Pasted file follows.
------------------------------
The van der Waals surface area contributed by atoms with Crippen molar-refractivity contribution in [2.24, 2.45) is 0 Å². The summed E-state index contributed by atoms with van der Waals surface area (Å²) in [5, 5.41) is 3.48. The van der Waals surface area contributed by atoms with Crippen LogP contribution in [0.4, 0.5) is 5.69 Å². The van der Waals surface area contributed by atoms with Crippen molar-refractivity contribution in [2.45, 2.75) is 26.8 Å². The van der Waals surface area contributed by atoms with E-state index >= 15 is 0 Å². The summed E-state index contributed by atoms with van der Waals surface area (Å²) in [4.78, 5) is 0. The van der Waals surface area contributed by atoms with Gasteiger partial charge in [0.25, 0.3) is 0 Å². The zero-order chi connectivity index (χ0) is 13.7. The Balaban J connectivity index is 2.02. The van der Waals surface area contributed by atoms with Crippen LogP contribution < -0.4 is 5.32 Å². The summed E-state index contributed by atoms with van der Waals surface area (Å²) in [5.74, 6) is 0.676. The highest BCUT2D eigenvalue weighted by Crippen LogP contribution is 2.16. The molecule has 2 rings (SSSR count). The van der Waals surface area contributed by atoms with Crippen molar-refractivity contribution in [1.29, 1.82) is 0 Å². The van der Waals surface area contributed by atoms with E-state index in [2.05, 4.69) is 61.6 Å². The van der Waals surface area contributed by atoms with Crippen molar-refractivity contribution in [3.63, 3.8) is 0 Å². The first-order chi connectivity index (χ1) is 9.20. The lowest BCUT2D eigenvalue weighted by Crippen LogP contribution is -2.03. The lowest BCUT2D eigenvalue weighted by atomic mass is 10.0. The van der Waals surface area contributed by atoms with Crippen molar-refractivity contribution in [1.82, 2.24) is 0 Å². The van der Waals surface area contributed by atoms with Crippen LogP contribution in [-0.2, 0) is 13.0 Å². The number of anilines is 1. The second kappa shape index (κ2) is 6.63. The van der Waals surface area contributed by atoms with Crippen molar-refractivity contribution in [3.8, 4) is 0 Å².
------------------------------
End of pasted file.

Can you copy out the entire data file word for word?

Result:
The van der Waals surface area contributed by atoms with Crippen molar-refractivity contribution in [2.24, 2.45) is 0 Å². The summed E-state index contributed by atoms with van der Waals surface area (Å²) in [5, 5.41) is 3.48. The van der Waals surface area contributed by atoms with Crippen LogP contribution in [0.4, 0.5) is 5.69 Å². The van der Waals surface area contributed by atoms with Crippen molar-refractivity contribution in [2.45, 2.75) is 26.8 Å². The van der Waals surface area contributed by atoms with E-state index >= 15 is 0 Å². The summed E-state index contributed by atoms with van der Waals surface area (Å²) in [4.78, 5) is 0. The van der Waals surface area contributed by atoms with Gasteiger partial charge in [0.25, 0.3) is 0 Å². The zero-order chi connectivity index (χ0) is 13.7. The Balaban J connectivity index is 2.02. The van der Waals surface area contributed by atoms with Crippen LogP contribution < -0.4 is 5.32 Å². The summed E-state index contributed by atoms with van der Waals surface area (Å²) in [5.74, 6) is 0.676. The highest BCUT2D eigenvalue weighted by Crippen LogP contribution is 2.16. The molecule has 2 rings (SSSR count). The van der Waals surface area contributed by atoms with Crippen molar-refractivity contribution in [1.29, 1.82) is 0 Å². The van der Waals surface area contributed by atoms with E-state index in [2.05, 4.69) is 61.6 Å². The van der Waals surface area contributed by atoms with Crippen molar-refractivity contribution in [3.63, 3.8) is 0 Å². The first-order chi connectivity index (χ1) is 9.20. The lowest BCUT2D eigenvalue weighted by Crippen LogP contribution is -2.03. The lowest BCUT2D eigenvalue weighted by atomic mass is 10.0. The van der Waals surface area contributed by atoms with Crippen molar-refractivity contribution in [1.82, 2.24) is 0 Å². The van der Waals surface area contributed by atoms with Crippen LogP contribution in [-0.2, 0) is 13.0 Å². The number of anilines is 1. The second kappa shape index (κ2) is 6.63. The van der Waals surface area contributed by atoms with Crippen molar-refractivity contribution in [3.8, 4) is 0 Å².